Our expert weighs the convenience and cost of darting between these European hotspots by rail and air.
Eurostar, the high-speed rail service linking the U.K. with continental Europe, launches its long-awaited London to Amsterdam route on April 4. There will be two trains leaving central London’s St. Pancras station each day, the first at 8:31 a.m. (stopping in Brussels and Rotterdam and arriving in Amsterdam at 1:12pm) and the second at 5:31 p.m. (arriving at 10:12pm), with a journey time of three hours and 41 minutes (London-Amsterdam) and three hours and one minute (London-Rotterdam). Tickets went on sale February 20 and start at just $48 each way.
Few would argue that the train journey is more comfortable than being wedged into a plane seat (particularly on a budget carrier) or that hopping on a train leaving from the city center is more convenient and less stressful than the ordeal of getting to and through an airport, but is it faster or cheaper to take the train?
You can book a round-trip easyJet flight between London and Amsterdam for as little as $62 (or $38 one way) with hand luggage. That flight takes about one hour and 10 minutes each way, but you’ll need to get yourself to Luton Airport (which adds another 40-plus minutes and $24 by train) and then, upon arrival, a 20-minute train from Schiphol airport to Amsterdam city center ($5). Factor in one hour at the airport to check in and go through security and that adds up to less than three and a half hours, but it's a lot of logistical travel. Eurostar requires standard passengers to check in no less than 30 minutes before departure time, which makes the flight option roughly 40 minutes quicker than Eurostar’s total time of four hours and 10 minutes. That said, an extra 40 minutes might be worth avoiding the hassle of air travel.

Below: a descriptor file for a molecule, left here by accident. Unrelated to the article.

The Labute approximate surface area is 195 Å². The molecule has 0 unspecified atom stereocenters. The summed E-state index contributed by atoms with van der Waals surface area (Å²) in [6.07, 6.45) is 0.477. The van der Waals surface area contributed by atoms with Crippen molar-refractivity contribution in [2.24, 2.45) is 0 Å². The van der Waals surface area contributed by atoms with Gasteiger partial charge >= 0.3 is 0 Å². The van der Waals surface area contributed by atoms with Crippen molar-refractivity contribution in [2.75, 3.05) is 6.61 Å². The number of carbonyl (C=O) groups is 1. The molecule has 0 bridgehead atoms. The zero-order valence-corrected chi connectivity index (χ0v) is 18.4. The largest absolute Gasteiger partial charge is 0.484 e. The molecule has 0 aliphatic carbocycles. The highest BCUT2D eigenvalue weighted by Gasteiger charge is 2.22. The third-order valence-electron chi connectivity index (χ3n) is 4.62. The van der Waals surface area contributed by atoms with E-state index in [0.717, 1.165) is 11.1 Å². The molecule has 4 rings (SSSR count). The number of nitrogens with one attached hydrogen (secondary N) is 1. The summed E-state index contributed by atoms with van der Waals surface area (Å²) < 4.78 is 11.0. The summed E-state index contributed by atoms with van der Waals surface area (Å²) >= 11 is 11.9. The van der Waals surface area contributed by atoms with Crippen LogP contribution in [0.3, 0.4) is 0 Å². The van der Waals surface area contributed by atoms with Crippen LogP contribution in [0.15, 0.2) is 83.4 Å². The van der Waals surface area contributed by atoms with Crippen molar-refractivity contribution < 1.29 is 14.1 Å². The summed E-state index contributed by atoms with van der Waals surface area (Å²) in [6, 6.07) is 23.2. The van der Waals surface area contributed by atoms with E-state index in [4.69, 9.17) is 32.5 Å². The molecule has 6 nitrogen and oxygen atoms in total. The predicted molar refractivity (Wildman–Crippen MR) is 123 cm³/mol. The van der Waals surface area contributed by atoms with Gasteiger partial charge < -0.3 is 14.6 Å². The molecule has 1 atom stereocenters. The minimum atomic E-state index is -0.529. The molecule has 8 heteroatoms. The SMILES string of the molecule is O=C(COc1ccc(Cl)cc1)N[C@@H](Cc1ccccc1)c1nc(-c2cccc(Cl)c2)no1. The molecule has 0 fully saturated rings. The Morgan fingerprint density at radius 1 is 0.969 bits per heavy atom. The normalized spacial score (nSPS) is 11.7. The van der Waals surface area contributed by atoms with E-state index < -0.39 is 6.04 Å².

It's the return leg that Eurostar loses some of its convenience factor. That journey from Amsterdam to London connects through Brussels where passport controls and security screening will be carried out. That means you’ll be taking a Thalys train from Amsterdam to Brussels Midi, then changing to a Eurostar service. The fastest journey time for the return leg will four hours and 40 minutes. This connecting return journey is thought to be only a temporary measure while the U.K. and the Netherlands complete an agreement enabling passport checks to be conducted on departure in the Netherlands. “The governments have committed to putting this agreement in place by the end of 2019,” says Eurostar, “so that Eurostar travelers can then enjoy a direct service in both directions.”
Train travel does still have one major benefit, however. A Eurostar journey from London to Amsterdam emits 80 percent less carbon than the equivalent short haul flight, which provides for a much more eco-friendly trip.